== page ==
Shareholders of Pakistan Telecommunication Company Limited (KSE: PTC) would have surely liked the 20 percent total cash dividend (Rs2 per share) the PTC group’s management would pay out as cash dividend. However, the telecom giant’s falling profit margins might have dampened their spirits for the year ahead.
There is a sharp decline in the PTC group’s profitability (see illustration), as both its core business (PTCL Company) and its cellular subsidiary (Ufone) continued to show stress in the year ending December 31, 2015.
At PTCL Company, the top line was down by 7 percent year-on-year in CY15. But the firm was able to eke out a net profit of Rs8.76 billion, showing a year-on-year growth of 68 percent. This growth in profits wouldn’t have occurred if it weren’t for the fact that the firm charged Rs9.1 billion on account of a voluntary separation scheme and Rs907 million on account of fire-related loss in CY14.
While Ufone’s financials are not publicly available, calculations show that the fourth-ranked 2G and 3G operator presided over a top line decline in excess of 10 percent year-on-year in CY15. The operator likely posted a net loss of over Rs6.5 billion, which would be 5.5 times the loss it recorded in CY14. Higher finance costs and growing cost of services despite top line slump seem to have led to this situation.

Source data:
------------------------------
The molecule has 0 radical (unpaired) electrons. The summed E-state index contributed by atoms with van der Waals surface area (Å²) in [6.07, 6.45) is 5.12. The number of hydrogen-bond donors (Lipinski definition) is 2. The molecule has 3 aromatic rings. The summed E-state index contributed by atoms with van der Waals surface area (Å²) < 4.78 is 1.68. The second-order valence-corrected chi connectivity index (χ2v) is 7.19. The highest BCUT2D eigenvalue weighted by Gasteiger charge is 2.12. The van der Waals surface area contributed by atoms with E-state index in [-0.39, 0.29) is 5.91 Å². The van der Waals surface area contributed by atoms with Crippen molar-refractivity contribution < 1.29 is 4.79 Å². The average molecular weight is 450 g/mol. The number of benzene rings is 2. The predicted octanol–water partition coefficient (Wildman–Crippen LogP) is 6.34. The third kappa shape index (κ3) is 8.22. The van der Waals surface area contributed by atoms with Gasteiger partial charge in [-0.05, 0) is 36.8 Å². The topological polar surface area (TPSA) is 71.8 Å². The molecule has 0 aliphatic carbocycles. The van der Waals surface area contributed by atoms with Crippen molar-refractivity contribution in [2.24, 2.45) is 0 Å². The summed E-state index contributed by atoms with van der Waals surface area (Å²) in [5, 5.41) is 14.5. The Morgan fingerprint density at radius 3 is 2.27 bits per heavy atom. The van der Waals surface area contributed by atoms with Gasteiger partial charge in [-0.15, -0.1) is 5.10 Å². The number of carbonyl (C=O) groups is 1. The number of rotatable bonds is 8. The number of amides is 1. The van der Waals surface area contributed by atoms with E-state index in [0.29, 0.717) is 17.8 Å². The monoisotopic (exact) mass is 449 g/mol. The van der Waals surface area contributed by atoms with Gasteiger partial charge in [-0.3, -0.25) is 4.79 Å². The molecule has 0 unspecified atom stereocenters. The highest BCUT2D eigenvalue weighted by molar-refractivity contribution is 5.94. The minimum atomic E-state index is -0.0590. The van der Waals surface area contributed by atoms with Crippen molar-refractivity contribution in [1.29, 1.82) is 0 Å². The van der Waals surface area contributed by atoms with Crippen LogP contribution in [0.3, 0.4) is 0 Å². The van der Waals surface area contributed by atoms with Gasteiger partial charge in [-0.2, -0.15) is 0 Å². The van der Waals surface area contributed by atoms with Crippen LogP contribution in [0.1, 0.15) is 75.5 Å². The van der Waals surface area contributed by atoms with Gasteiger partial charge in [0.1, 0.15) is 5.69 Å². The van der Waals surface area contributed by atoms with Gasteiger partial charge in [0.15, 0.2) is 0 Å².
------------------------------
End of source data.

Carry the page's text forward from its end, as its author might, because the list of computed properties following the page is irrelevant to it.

These are testing times for the PTC group. The PTC Company, which is the group’s arm in wholesale telecom services and retail broadband and fixed-line operations, is hardly showing vigour. The stagnation in its fixed and wireless broadband subscriptions coincides with rising subscriptions of main competitors in 3G and 4G segments.
Meanwhile, its international business segment (LDI telephony) is also far from its healthier days. Its wholesale telecom business should grow, however, as other operators utilize more of PTCs infrastructure.
On balance, however, it is Ufone whose financials have really pulled down the group’s profitability. Ufone had about 20 million 2G subscriptions and 4.3 million 3G users as of December 2015. These numbers are not bad, but in the former market, all operators are facing lower usage and competitive pricing, and in the latter segment, users have a lot of choice and the pricing is also becoming competitive. In such a scenario, you get little to no growth in what each user is worth to the firm (ARPU).
Source: Business Recorder